Institute for War and Peace Reporting | Giving Voice, Driving Change

An Unfriendly Welcome

A woman follows her fighter husband to live among strangers.
By Doha Abbas
  • A group of displaced people wait at dawn at a train station. (Photo: Ahmad Khalil)
    A group of displaced people wait at dawn at a train station. (Photo: Ahmad Khalil)

When my husband returned from more than two weeks of military service in the Afrin countryside, he was exhausted. He didn’t even notice me or the children. He just ate, put his head on his pillow and fell into a deep sleep.

I didn’t want to bother him, as I knew that his job manning a security checkpoint was hard. I sat there looking at him. He seemed as tired as if he had been working for 100 years. I didn’t want to disturb him, so the children and I left the room.

He slept right until the next day. In the morning he woke up feeling more energetic, so I asked him why he had been so tired. He told me that he hadn’t slept for many nights and had suffered a lot during this trip and apologised. He went to the children, embraced and kissed them, with an exaggerated smile on his face.

He spent the day with us telling us about his work and life in the village where he was posted. He said that he wanted to take us with him, so we could lead a quiet life away from warplanes and fighting. He said that he couldn’t keep on going back and forth, staying there for 15 days then returning home. If we were with him at least he would know that we were safe, and once he finished his shift he could return home to his wife and children.

I began to think about my husband’s request and consider whether we should go with him. We had previously followed him to the al-Raqqa countryside and I wondered whether we would be repeating the same scenario, living amongst strangers and the Islamic State. When I remembered that past experience, I decided to refuse. However, after many arguments with my husband, I had no choice but to obey him.

My husband told me to leave everything behind and take only my clothes. He said that many houses had been commandeered by the free army, and we could live in a furnished home there. I wasn’t comfortable with that idea, but I had no choice but to keep quiet and accept my fate.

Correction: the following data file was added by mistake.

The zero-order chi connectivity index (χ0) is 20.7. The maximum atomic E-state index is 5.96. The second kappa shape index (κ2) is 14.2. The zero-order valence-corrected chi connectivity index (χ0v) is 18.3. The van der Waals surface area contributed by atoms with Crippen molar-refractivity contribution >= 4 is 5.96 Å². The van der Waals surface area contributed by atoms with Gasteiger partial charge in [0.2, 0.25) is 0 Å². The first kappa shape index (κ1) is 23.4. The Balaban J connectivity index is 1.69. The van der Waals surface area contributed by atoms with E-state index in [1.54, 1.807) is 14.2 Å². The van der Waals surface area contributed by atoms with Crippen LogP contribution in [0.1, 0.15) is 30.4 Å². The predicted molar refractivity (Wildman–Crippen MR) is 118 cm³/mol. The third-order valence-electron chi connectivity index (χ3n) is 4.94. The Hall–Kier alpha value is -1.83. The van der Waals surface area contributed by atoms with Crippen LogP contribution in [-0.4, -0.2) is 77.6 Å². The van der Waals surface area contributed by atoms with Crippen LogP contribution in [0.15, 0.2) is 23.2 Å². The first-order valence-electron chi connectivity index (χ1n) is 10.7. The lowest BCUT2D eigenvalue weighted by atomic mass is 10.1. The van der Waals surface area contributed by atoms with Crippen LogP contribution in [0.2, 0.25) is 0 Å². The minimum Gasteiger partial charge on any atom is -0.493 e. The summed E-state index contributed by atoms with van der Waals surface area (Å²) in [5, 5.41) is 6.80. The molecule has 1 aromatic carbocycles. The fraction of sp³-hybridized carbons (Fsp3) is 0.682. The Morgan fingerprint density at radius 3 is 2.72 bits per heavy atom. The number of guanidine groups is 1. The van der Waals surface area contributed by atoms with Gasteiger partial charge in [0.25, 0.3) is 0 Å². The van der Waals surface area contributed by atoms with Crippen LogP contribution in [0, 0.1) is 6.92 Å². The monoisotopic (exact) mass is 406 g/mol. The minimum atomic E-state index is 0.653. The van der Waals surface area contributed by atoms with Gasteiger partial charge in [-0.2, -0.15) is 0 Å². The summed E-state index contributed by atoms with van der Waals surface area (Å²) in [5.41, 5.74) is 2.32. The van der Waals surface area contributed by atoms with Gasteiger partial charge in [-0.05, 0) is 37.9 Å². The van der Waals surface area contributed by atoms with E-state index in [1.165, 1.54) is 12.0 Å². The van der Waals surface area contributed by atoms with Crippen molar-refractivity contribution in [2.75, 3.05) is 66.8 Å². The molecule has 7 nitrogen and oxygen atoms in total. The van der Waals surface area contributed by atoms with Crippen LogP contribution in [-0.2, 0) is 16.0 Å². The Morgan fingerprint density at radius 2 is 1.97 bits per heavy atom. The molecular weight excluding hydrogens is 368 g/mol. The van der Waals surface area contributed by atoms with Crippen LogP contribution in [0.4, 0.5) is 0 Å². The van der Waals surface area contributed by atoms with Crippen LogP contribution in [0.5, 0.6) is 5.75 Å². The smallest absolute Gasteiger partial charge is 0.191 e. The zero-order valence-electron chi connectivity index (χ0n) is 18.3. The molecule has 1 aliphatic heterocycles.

After a long and exhausting journey, we finally arrived in Jindires, a town in Afrin. The strange name of the town intrigued me. After asking about it, I was told that the name was derived from a Roman commander named Ires who had set up a military camp in the area. Over time, the town had become known as Jind Ires – Ires’s soldiers in Arabic – and some Roman ruins could still be seen in the town.

My husband went to his base, and one of his comrades took us to a small deserted house nearby where we could stay until we found permanent accommodation. There were many houses in Jindires, but most were inhabited by people from Damascus, specifically from Eastern Ghouta, after the regime had forced them to leave the Syrian capita.

I entered a dark room that had no windows or natural light. At first, I thought it was a rubbish dump since it was very dirty and was filled with empty bags. I sat on the floor and looked at my husband’s face. How could you bring us here, I thought. How much must I suffer before you let me live with my children in peace? These questions were left unasked.

After suffering a few days in that room, we moved to a furnished house in Jindires. I was much happier with this beautiful house that my husband had received. However, a just few days later, I began to notice the difficult living conditions around us. Here, the sound of bombs was even louder than that of the airstrikes in our previous home.

Living there was completely different from what we were used to. From the Kurdish point of view, we were the aggressors who had invaded their land, and so how could they be friendly towards us? I felt that they stared at us.

The area wasn’t safe. Several times when I was alone with my children we would hear someone knocking on the door. I could sense that there was someone there, but no one answered when I asked who it was. I was concerned for my children and for my own safety. We didn’t know anyone in the village and my husband spent most of his time out of the house.

One night after my husband came home, I told him what had happened and that it wasn’t the first time. I said that ever since we moved to the house we had felt that someone was watching us. My husband was worried and assured me that he would take care of the problem and monitor the house. My husband kept an eye on the house but saw no one.

After a long discussion, my husband and I decided to return to our town. Jindires was more like a prison.

I was very happy to leave and return home. I will never leave my hometown again, no matter how much my husband and I disagree on this matter. Even if it leads to my divorce, I will still never leave my town again.

Doha Abbas is a 40 year-old housewife and mother-of-five from the Idlib countryside.